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Fluid Journal : Fluid Journal 1993-1995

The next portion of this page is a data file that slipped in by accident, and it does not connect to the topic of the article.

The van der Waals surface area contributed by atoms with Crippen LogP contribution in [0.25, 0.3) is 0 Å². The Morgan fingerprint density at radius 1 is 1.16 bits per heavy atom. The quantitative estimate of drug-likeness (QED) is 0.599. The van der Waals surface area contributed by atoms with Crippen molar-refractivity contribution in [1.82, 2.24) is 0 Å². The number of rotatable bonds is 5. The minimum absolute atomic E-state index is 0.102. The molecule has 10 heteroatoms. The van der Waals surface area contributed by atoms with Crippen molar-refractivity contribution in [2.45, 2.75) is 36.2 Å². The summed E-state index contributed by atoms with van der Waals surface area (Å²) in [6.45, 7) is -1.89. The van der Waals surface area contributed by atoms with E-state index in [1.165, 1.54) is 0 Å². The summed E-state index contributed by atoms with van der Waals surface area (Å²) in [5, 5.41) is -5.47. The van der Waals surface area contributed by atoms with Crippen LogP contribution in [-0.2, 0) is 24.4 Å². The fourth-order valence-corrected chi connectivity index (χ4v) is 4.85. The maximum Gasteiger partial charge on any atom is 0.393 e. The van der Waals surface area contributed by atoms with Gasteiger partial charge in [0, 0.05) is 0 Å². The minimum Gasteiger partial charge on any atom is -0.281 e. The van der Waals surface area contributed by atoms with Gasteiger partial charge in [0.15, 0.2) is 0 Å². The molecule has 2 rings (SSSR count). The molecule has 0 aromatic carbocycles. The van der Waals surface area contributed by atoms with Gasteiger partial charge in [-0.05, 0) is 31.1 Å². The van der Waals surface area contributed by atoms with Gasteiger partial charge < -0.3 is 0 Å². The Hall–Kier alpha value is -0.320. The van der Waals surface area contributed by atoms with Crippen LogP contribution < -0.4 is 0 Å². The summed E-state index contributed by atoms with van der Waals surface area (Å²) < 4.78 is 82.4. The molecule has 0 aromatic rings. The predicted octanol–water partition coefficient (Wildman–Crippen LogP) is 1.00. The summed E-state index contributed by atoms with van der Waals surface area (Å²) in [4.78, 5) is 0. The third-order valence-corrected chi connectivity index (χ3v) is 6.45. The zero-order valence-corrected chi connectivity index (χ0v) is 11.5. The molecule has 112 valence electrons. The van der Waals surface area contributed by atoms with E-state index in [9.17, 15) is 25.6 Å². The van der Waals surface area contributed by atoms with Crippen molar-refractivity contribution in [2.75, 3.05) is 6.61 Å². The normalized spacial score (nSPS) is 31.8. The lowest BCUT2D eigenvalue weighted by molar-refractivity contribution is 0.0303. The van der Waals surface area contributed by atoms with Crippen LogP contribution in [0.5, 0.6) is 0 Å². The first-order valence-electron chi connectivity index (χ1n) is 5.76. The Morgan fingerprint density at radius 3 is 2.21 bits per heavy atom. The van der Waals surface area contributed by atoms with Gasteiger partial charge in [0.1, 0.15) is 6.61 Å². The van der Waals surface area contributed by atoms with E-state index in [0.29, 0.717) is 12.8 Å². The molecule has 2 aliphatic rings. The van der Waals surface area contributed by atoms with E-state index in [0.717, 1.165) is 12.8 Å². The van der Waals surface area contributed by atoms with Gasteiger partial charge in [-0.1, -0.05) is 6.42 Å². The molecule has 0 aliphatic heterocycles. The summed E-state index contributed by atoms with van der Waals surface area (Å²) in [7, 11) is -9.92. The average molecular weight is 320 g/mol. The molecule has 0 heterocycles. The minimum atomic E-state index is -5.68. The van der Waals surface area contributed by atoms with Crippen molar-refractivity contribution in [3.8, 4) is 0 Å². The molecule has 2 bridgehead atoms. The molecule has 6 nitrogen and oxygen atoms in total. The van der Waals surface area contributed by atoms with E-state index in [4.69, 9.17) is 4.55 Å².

1 Fluid Journal Spring 1995 Soil Organic Matter Plant and Animal Residues Atmospheric Sulfur Elemental Sulfur (S) Fertilizer Sulphate-Sulfur Fertilizer Sulphate Sulfur Plant Uptake Leaching Loss Crop Removal Bacterial Assimilation Immobilization H2S S Bacterial Assimilation Bacterial Oxidation Thus far in this series on effective management we've covered the roles N, P, K, and Zn play in crop production. In this fifth of the series we will be discussing what traditionally has been referred to as a secondary nutrient but more and more is being called a primary nutrient: sulfur. Sulfur (S) is one of nature's super nutrients and one of the oldest elements known to man. It is the thirteenth most abundant element in the earth's crust. S is essential for the production of three amino acids found in both plants and animals. These amino acids are the building blocks in the synthesis of proteins. Without proteins, plants and animals simply could not exist. Proteins provide the sustenance humans require in their diets in order to survive. Because S is used to produce amino acids, it is a part of the makeup of every living organism. Elemental S is a natural, non-toxic element. It is used in the manufacture of many health products such as sulphadrugs and ointments for skin diseases. It is also used in petroleum refining, production of fertilizers, and preservation of fruits and vegetables. S in soil Inorganic soil S (that form available to plants) occurs as the sulfate anion (SO3-). Because of its negative charge, the sulfate anion is not attracted to soil clay and organic matter surfaces, except under certain conditions. It remains in the soil solution and moves with soil water, so it is readily leached. Certain soils accumulate the sulfate anion in the subsoil, which would be available to deep-rooted crops. In arid regions, sulfates of Ca, Mg, K, and Na are the predominant inorganic S forms. Much of the soil S in humid regions is associated with organic matter. Biological transformations. similar to FFF Review Effective Sulfur Management A secondary nutrient many agriculturists now think of as primary is part of the makeup of every living organism. those of N, produce plant-available sulfate and sulfate compounds. The sulfur cycle (Figure 1) shows the relationship among atmospheric, fertilizer, and soil sources of S. Proper management ensures S uptake efficiency with minimal leaching or erosion. As shown in the figure, there is no net gain or loss of S in nature. S-deficient soils The number of S-deficient soils is increasing. Contributing factors include: • bigger crop yields removing larger amounts of S • increased use of high-analysis fertilizers containing little or no incidental S Figure 1. The sulfur cycle. • decreased use of high-S fuels and improved S removal techniques from stack gases • less use of S-containing pesticides • increased conservation tillage that immobilizes S in accumulated organic matter. Remedial action To minimize S deficiency problems in soils, scrupulous accounting for the following should help in any well planned fertility program: Crop selection. High-yielding forage crops, such as hybrid bermudas and alfalfa, remove more S and generally respond to S additions more frequently than most grain crops.
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